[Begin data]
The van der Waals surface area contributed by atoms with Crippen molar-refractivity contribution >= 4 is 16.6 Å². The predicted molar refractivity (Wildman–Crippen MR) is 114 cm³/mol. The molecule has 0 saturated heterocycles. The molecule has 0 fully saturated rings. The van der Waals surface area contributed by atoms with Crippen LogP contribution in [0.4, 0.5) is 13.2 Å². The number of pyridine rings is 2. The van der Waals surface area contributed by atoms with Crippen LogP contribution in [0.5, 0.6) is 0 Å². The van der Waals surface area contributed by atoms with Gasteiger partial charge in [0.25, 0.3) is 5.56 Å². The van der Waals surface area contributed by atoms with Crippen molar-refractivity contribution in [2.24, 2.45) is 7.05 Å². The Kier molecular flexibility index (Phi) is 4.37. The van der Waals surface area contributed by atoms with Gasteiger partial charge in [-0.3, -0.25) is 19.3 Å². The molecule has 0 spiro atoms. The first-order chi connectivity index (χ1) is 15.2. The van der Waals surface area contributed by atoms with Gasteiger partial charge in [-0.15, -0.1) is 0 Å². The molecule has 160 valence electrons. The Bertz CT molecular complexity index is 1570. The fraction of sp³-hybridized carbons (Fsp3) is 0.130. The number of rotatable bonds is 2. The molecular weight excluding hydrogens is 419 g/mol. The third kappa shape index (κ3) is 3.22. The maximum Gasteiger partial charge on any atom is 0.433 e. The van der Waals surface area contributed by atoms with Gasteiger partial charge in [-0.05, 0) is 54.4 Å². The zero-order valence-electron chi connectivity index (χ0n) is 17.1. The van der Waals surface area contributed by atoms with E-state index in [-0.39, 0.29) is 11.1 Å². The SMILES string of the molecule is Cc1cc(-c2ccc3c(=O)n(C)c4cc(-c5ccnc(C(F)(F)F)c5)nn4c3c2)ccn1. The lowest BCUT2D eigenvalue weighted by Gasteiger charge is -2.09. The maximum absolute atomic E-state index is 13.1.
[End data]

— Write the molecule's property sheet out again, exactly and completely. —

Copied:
The van der Waals surface area contributed by atoms with Crippen molar-refractivity contribution >= 4 is 16.6 Å². The predicted molar refractivity (Wildman–Crippen MR) is 114 cm³/mol. The molecule has 0 saturated heterocycles. The molecule has 0 fully saturated rings. The van der Waals surface area contributed by atoms with Crippen LogP contribution in [0.4, 0.5) is 13.2 Å². The number of pyridine rings is 2. The van der Waals surface area contributed by atoms with Crippen LogP contribution in [0.5, 0.6) is 0 Å². The van der Waals surface area contributed by atoms with Gasteiger partial charge in [0.25, 0.3) is 5.56 Å². The van der Waals surface area contributed by atoms with Crippen molar-refractivity contribution in [2.24, 2.45) is 7.05 Å². The Kier molecular flexibility index (Phi) is 4.37. The van der Waals surface area contributed by atoms with Gasteiger partial charge in [-0.3, -0.25) is 19.3 Å². The molecule has 0 spiro atoms. The first-order chi connectivity index (χ1) is 15.2. The van der Waals surface area contributed by atoms with Gasteiger partial charge in [-0.15, -0.1) is 0 Å². The molecule has 160 valence electrons. The Bertz CT molecular complexity index is 1570. The fraction of sp³-hybridized carbons (Fsp3) is 0.130. The number of rotatable bonds is 2. The molecular weight excluding hydrogens is 419 g/mol. The third kappa shape index (κ3) is 3.22. The maximum Gasteiger partial charge on any atom is 0.433 e. The van der Waals surface area contributed by atoms with Gasteiger partial charge in [-0.05, 0) is 54.4 Å². The zero-order valence-electron chi connectivity index (χ0n) is 17.1. The van der Waals surface area contributed by atoms with E-state index in [-0.39, 0.29) is 11.1 Å². The SMILES string of the molecule is Cc1cc(-c2ccc3c(=O)n(C)c4cc(-c5ccnc(C(F)(F)F)c5)nn4c3c2)ccn1. The lowest BCUT2D eigenvalue weighted by Gasteiger charge is -2.09. The maximum absolute atomic E-state index is 13.1.